Boating Under the Influence (BUI)
Boating under the influence (BUI) is a serious crime in the state of Florida. Florida leads the nation in the number of boating deaths each year. Drinking while on a boat is a common activity, and if not done safely can lead to prosecution. Victims in alcohol related boating accidents often fall overboard, or capsize their vessel. Florida law states that a person is guilty of BUI if they operate a boat while under the influence of alcohol, certain chemicals, or other controlled substances, to the extent that their normal faculties are impaired.
327.35 Boating under the influence
(1) A person is guilty of the offense of boating under the influence and is subject to punishment as provided in subsection (2) if the person is operating a vessel within this state and:
(a) The person is under the influence of alcoholic beverages, any chemical substance set forth in s. 877.111, or any substance controlled under chapter 893, when affected to the extent that the person’s normal faculties are impaired;
(b) The person has a blood-alcohol level of 0.08 or more grams of alcohol per 100 milliliters of blood; or
(c) The person has a breath-alcohol level of 0.08 or more grams of alcohol per 210 liters of breath.
Stopping and Searching the Vessel
An officer does not need reasonable suspicion to pull over a boat, unlike in the case of a DUI when driving a car. Inquiring on whether your boat is up to safety regulations is enough for your boat to be stopped by police.
When it comes to a search or seizure in a boat, probable cause of a criminal offense, or a warrant, is needed to do so. Legally, an officer cannot search the boat for any illicit drugs or alcohol without probable cause, but they are able to get around this in other ways. For example, performing safety inspections might include the opening of certain areas that contain life jackets, boat registration, fire extinguisher, etc; possibly leading to discovery of alcohol or other banned substances. Anything illegal that is discovered in plain view of the officer may also be used as evidence for an arrest.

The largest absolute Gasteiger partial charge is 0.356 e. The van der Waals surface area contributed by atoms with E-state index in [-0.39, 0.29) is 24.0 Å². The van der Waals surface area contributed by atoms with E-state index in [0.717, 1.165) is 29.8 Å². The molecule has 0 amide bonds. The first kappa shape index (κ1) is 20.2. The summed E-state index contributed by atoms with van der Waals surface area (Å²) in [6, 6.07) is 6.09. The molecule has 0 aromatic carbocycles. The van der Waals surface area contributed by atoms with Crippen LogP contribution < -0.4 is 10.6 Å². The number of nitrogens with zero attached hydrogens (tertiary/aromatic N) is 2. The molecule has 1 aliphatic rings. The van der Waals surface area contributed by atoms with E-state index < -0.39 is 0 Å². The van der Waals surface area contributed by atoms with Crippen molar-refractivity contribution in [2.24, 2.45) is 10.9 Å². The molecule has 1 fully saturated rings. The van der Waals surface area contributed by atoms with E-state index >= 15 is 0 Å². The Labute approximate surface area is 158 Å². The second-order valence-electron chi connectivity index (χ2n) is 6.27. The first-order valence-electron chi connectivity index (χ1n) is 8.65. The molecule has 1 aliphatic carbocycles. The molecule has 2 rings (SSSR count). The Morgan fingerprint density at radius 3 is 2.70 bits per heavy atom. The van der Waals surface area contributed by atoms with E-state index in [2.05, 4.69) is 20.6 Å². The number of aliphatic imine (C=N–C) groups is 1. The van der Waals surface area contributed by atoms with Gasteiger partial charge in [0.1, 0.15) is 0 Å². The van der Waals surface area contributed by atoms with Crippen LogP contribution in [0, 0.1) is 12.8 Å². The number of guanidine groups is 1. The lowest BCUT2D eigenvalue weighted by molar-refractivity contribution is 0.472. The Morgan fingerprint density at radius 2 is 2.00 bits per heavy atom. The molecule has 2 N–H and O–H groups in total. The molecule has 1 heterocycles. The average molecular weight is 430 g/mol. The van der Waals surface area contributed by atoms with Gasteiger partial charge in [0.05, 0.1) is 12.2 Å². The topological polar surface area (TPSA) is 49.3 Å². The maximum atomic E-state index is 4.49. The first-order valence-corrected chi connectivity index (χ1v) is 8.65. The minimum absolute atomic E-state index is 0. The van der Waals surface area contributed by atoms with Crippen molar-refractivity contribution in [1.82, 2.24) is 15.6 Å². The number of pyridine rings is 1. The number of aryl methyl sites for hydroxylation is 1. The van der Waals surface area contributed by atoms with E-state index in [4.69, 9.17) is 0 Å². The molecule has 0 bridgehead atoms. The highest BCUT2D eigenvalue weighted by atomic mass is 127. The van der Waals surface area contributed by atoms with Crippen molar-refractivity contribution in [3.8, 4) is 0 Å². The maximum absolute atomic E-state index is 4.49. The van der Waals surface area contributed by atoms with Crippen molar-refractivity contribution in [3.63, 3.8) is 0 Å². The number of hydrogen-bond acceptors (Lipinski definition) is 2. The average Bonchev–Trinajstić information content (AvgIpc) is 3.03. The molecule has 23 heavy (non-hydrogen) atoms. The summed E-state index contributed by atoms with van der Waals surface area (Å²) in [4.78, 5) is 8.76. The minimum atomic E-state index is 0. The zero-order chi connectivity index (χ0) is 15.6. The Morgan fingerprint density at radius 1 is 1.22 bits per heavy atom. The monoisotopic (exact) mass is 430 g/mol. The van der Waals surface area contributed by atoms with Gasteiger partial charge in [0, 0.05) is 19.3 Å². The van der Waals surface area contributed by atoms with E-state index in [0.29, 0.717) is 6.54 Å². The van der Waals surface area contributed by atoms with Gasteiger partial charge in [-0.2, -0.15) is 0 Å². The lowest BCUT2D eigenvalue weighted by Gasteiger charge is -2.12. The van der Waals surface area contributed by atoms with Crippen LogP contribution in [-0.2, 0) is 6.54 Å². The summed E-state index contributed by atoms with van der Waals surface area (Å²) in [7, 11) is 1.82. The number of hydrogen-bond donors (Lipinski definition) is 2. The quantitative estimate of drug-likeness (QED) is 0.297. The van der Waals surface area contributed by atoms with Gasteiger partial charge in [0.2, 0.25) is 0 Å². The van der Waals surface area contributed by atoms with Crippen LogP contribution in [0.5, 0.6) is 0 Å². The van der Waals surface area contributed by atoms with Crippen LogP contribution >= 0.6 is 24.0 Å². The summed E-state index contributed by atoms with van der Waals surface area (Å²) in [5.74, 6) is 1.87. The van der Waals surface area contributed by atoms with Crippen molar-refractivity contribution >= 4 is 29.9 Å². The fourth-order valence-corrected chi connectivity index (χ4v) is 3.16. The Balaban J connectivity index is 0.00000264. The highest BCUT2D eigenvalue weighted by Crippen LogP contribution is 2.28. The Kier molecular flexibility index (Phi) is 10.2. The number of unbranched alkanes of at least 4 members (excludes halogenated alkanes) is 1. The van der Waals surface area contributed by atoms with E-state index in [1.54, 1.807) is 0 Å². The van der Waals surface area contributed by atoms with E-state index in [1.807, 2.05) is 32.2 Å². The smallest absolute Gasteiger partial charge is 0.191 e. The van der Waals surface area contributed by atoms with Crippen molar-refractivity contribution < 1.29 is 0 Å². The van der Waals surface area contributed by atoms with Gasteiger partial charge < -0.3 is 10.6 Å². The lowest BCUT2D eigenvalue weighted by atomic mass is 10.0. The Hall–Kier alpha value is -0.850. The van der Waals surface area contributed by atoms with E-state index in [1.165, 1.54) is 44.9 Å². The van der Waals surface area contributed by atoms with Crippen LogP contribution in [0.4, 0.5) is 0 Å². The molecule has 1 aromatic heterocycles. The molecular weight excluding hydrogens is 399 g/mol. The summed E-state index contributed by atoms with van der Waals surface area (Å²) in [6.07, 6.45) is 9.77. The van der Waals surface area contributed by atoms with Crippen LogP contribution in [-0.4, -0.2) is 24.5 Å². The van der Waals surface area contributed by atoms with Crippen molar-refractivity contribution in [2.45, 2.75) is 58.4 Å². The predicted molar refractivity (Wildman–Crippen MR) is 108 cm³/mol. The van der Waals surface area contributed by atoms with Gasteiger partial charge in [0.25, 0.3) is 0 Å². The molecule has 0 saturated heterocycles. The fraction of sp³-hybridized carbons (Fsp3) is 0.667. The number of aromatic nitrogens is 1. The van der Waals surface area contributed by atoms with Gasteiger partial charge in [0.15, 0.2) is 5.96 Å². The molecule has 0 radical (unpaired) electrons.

Penalties for BUI
- A first time conviction carries imprisonment for no more than 6 months, and/or a fine from $500 to $1,000.
- Second time offenders face imprisonment up to 9 months, and/or fines between $1,000 and $2,000
- A third time offense that occurs within 10 years of the prior convictions, is a felony of the third degree. If the third offense is after 10 years of the prior BUI’s, then a fine of up to $5,000 and/or imprisonment for not more than 12 months.
- The fourth offense, no matter how long in between convictions, is a third degree felony. A fine of up to $5,000 and/or prison time up to 5 years can be assessed.
- Increased penalties apply if a person causes property damage or injures a person in the course of committing a BUI.
- If a death occurs as a result of BUI, the defendant may be facing BUI Manslaughter charges. That is a second degree felony, with up to 15 years in prison and $10,000 fine.
Fort Lauderdale Criminal Defense Attorney
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